Honda is off to the races with the redesigned Accord, which averaged just five days to move after the sedan hit dealer lots Sept. 19. The Accord coupe arrives on Oct. 15. The 2013 CR-V — virtually identical to the redesigned 2012 — arrived at Honda dealerships on Sept. 6, and it too averaged just five days to sell. It's no wonder both cars helped drive Honda's 57% sales gains for the month.
Subaru, Toyota/Lexus/Scion and BMW also posted fast-moving cars, but one model in particular stood out: the Toyota Tacoma, whose extended and crew cabs averaged less than 10 days to move. Toyota lightly updated the truck for 2013 and threw a smidge more cash on the hood, but there's little hiding the fact that this is the current generation's ninth model year. Still, sales boomed nearly 50% for the month. Go figure.On the flip side, Mitsubishi's slow-selling i-MiEV (198 days to sell) illustrates the slow-selling EV market. Its Nissan Leaf peer took 86 days to sell — not exactly a fast-turning figure, either — and even Nissan executives lament the sales pace. The Toyota Prius Plug-In averaged 51 days to sell, but the star of the plug-in show appeared to be the 2013 Chevrolet Volt, which sat at Chevy lots an average of just 17 days possibly due to incentivized lease deals. The Ford Focus Electric and Honda Fit EV are selling fast, too, but neither one posted enough sales to draw any conclusions.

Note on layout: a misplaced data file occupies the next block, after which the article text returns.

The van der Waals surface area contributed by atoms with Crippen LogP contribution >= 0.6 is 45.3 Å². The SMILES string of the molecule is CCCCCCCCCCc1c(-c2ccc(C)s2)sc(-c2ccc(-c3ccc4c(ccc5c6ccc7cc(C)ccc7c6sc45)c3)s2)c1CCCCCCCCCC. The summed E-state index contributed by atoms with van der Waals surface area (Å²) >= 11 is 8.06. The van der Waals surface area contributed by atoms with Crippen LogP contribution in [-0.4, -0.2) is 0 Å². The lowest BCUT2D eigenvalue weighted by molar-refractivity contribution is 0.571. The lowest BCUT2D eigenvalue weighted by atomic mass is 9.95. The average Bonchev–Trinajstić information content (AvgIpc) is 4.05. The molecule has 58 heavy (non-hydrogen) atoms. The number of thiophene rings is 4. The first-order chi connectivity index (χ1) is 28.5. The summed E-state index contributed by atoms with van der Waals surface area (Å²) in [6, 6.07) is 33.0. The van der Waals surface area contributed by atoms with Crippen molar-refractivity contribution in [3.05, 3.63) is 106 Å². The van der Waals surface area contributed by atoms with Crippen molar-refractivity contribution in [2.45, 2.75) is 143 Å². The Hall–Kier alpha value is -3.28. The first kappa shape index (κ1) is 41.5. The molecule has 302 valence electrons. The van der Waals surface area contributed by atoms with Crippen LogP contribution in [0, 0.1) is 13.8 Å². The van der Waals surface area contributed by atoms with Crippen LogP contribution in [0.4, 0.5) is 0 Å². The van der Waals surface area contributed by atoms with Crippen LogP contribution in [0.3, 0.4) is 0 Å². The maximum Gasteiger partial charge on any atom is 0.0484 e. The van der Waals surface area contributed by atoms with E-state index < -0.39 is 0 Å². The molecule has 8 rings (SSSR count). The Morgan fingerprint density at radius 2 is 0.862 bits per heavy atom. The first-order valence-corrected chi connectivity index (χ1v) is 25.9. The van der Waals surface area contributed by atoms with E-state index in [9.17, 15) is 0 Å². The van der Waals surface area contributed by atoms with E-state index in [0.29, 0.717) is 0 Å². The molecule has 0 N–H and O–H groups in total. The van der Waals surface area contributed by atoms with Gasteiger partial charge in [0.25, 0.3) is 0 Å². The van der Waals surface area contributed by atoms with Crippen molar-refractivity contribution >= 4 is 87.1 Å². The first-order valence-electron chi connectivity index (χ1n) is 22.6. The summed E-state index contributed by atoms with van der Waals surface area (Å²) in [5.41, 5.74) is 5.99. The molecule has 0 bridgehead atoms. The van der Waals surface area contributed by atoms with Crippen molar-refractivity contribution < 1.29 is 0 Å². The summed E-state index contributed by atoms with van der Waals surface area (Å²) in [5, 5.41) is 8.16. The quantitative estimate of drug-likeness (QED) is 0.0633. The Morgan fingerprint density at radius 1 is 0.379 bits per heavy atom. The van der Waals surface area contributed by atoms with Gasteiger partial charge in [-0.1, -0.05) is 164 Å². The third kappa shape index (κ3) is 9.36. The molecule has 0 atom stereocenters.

New cars in September averaged 65 days to turn — an uptick from August's 57 days, but seasonally expected given the broadening mix of 2013s and 2012s on dealer lots. It's in the neighborhood of September 2011's 61 days.
Here are September's fastest- and slowest-selling cars:
September 2012 Movers
September 2012 Losers
About the List
We changed the headline of Movers and Losers earlier this year, but we'll continue to call the lists themselves Movers and Losers. The Movers and Losers list reports the average number of days it takes to sell models from the day they arrive on the lot until the final paperwork is signed by a buyer. This is not a days-of-inventory list like you may find on other websites. We now focus on 2012 and 2013 model years.
For Movers, we only list vehicles that pass a certain threshold of sales in order to weed out limited editions, ultra-high-performance cars and others that might skew the numbers or otherwise inaccurately portray popularity. For Losers, we removed any threshold to reflect 2012 models that may have the greatest incentives.
Our Picks highlight cars that take a significant time before they're sold and might be overlooked by shoppers. Dealers could be more motivated to sell these cars.